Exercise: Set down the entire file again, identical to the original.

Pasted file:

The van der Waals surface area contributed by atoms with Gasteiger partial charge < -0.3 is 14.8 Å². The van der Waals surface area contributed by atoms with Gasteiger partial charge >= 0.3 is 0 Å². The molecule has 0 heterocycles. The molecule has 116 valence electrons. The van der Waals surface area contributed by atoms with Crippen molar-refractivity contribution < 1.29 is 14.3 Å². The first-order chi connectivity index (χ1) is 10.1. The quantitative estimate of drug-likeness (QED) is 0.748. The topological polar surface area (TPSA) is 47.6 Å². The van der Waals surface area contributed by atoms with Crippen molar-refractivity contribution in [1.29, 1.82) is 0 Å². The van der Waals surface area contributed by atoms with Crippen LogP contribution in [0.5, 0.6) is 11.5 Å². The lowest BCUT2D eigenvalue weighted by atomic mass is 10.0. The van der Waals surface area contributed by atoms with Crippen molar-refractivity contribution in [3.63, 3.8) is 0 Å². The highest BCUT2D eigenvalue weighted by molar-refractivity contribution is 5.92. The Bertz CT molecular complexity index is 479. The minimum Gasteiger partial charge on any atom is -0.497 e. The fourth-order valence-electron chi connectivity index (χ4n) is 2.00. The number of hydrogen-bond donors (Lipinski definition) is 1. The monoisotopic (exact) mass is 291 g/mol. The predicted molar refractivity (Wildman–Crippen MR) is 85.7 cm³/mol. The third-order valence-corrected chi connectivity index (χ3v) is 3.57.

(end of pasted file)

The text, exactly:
The van der Waals surface area contributed by atoms with Gasteiger partial charge < -0.3 is 14.8 Å². The van der Waals surface area contributed by atoms with Gasteiger partial charge >= 0.3 is 0 Å². The molecule has 0 heterocycles. The molecule has 116 valence electrons. The van der Waals surface area contributed by atoms with Crippen molar-refractivity contribution < 1.29 is 14.3 Å². The first-order chi connectivity index (χ1) is 10.1. The quantitative estimate of drug-likeness (QED) is 0.748. The topological polar surface area (TPSA) is 47.6 Å². The van der Waals surface area contributed by atoms with Crippen molar-refractivity contribution in [1.29, 1.82) is 0 Å². The van der Waals surface area contributed by atoms with Crippen LogP contribution in [0.5, 0.6) is 11.5 Å². The lowest BCUT2D eigenvalue weighted by atomic mass is 10.0. The van der Waals surface area contributed by atoms with Crippen molar-refractivity contribution in [3.63, 3.8) is 0 Å². The highest BCUT2D eigenvalue weighted by molar-refractivity contribution is 5.92. The Bertz CT molecular complexity index is 479. The minimum Gasteiger partial charge on any atom is -0.497 e. The fourth-order valence-electron chi connectivity index (χ4n) is 2.00. The number of hydrogen-bond donors (Lipinski definition) is 1. The monoisotopic (exact) mass is 291 g/mol. The predicted molar refractivity (Wildman–Crippen MR) is 85.7 cm³/mol. The third-order valence-corrected chi connectivity index (χ3v) is 3.57.